Yes, machines have obviously made life easier, but they have also created serious problems. Instead of walking, we drive; rather than climb stairs, we use elevators; while once we were almost continuously active, we now spend most of our time sitting on our butts.
Without daily physical exertion, our bodies become storehouses of unreleased tensions. With no natural outlets for our tensions, our muscles become weak and tight, and we lose touch with our physical nature and a complete sense of well being.
In the 70’s we took on a critical awareness of the necessity for a healthy life and found that good health is something we can actually have control over, and by doing this we can actually prevent poor health and disease.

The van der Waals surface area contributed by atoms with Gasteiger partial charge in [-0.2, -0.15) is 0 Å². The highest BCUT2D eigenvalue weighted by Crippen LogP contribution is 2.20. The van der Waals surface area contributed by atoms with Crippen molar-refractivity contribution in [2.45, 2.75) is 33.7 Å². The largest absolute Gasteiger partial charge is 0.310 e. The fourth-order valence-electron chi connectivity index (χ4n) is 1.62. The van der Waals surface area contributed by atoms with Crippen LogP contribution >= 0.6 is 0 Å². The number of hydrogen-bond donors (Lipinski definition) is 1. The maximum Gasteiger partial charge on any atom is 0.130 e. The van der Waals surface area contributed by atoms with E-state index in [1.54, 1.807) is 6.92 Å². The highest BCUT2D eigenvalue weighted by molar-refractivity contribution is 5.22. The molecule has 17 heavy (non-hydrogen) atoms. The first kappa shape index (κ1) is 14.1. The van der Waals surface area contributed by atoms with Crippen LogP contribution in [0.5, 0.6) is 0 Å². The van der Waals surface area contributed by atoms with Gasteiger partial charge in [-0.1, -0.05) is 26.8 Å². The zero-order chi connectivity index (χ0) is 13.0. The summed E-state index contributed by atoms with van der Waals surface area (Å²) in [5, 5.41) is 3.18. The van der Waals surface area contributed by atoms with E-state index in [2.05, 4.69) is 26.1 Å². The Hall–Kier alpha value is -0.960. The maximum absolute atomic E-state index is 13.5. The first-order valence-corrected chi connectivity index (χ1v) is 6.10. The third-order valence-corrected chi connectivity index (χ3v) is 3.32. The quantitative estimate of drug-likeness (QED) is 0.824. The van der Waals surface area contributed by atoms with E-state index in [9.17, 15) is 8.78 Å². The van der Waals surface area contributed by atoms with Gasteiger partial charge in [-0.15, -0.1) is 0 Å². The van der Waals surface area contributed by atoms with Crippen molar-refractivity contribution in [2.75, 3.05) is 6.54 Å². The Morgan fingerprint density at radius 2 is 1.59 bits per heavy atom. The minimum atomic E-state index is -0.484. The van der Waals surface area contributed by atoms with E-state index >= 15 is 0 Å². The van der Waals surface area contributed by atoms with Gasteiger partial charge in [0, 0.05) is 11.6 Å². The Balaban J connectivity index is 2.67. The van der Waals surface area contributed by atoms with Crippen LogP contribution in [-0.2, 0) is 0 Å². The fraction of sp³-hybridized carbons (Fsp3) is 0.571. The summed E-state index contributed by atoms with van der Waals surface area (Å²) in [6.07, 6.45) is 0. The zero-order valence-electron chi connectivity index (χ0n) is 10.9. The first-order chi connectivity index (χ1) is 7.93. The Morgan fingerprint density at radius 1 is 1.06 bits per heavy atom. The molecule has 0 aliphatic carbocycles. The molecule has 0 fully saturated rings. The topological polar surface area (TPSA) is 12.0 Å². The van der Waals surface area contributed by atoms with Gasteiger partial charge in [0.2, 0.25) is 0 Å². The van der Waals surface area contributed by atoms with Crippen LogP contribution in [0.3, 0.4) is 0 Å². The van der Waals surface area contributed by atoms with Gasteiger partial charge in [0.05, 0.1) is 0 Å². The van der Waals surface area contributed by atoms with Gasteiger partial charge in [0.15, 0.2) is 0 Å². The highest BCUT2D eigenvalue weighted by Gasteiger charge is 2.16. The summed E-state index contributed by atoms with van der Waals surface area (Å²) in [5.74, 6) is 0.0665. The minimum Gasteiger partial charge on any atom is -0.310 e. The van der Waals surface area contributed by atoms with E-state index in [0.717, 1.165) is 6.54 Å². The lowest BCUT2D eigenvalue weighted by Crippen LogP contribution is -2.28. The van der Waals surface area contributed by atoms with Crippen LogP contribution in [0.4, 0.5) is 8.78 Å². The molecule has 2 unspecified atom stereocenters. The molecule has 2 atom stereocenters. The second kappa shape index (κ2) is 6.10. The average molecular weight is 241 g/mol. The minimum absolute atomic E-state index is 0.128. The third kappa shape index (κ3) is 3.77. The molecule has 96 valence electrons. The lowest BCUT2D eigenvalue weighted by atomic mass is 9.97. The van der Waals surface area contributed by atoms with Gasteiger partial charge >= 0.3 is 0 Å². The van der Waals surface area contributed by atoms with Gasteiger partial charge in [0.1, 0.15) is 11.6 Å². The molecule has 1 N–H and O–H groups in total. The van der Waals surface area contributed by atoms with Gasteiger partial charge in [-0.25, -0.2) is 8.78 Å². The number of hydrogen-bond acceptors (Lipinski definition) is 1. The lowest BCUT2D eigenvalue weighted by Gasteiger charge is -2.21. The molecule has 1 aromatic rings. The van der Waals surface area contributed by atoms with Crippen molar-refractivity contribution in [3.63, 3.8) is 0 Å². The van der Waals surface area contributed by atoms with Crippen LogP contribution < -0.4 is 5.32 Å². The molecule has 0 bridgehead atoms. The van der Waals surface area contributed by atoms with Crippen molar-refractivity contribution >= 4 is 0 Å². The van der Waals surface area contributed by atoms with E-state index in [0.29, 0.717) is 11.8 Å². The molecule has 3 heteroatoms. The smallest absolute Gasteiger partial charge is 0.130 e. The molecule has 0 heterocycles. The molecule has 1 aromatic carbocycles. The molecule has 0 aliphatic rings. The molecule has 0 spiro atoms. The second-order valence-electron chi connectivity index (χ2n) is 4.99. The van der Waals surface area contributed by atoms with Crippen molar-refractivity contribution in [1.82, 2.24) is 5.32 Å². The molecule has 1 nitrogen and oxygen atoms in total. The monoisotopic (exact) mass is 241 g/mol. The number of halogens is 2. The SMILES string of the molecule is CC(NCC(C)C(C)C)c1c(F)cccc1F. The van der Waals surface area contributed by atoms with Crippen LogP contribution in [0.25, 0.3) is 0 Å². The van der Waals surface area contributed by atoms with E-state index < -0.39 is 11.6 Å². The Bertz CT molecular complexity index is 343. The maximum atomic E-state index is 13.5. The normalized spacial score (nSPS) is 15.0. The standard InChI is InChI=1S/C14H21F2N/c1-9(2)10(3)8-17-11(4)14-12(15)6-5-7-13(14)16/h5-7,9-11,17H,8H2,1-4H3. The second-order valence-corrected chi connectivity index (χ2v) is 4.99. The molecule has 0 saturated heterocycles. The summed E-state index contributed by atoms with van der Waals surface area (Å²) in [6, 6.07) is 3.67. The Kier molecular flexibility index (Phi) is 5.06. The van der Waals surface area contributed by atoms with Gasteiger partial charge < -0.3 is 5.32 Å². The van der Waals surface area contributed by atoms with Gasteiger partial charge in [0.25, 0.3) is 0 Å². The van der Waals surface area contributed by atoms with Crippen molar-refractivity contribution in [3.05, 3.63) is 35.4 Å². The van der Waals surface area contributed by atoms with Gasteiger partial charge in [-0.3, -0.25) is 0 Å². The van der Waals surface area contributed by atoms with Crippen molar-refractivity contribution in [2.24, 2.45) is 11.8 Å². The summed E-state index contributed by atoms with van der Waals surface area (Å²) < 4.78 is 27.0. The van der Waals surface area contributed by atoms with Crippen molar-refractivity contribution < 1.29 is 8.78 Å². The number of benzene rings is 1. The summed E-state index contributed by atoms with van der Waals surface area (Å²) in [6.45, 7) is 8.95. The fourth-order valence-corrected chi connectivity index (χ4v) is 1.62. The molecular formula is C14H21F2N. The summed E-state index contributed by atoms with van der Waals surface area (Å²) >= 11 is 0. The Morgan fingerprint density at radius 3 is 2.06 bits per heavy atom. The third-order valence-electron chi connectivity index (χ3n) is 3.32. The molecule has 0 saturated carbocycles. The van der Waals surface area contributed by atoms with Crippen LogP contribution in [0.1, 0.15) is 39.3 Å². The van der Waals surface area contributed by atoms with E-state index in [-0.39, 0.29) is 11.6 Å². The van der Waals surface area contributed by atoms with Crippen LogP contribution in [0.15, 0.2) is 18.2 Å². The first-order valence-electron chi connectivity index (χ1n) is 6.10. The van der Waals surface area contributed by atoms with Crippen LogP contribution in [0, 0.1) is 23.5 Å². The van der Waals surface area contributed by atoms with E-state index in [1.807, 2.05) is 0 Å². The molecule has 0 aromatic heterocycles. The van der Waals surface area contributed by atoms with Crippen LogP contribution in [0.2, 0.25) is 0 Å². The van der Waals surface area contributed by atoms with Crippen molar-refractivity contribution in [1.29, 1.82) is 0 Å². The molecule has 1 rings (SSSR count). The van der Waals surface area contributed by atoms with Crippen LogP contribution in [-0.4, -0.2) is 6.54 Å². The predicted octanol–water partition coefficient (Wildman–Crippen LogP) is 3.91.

By constantly moving, we rediscovered the joys associated with an active healthy life and the rewards that come with it.
The body’s capacity for recovery is phenomenal. A surgeon can make an incision to remove or correct a problem and sews us back up. Then the body takes over and heals itself making it so that nature finishes the surgeon’s job.
We all have this capacity for regaining health, whether it be from something as radical as surgery, or from poor physical condition caused by lack of activity and a bad diet.
By now you are probably asking, “what the hell does all this have with stretching”? I am so glad you asked.
Stretching is the crucial link between a sedentary life and an active life. It keeps the muscles supple, prepares you for movement, and helps make the daily transition from inactivity to vigorous activity without undue strain.
It is especially important if you run, cycle, play tennis or golf, or engage in other strenuous exercises, because exercises like these promote tightness and inflexibility. Stretching before and after you work out will keep you flexible and help prevent common injuries like shin splints, Achilles tendinitis from running, and sore shoulders or elbows from tennis.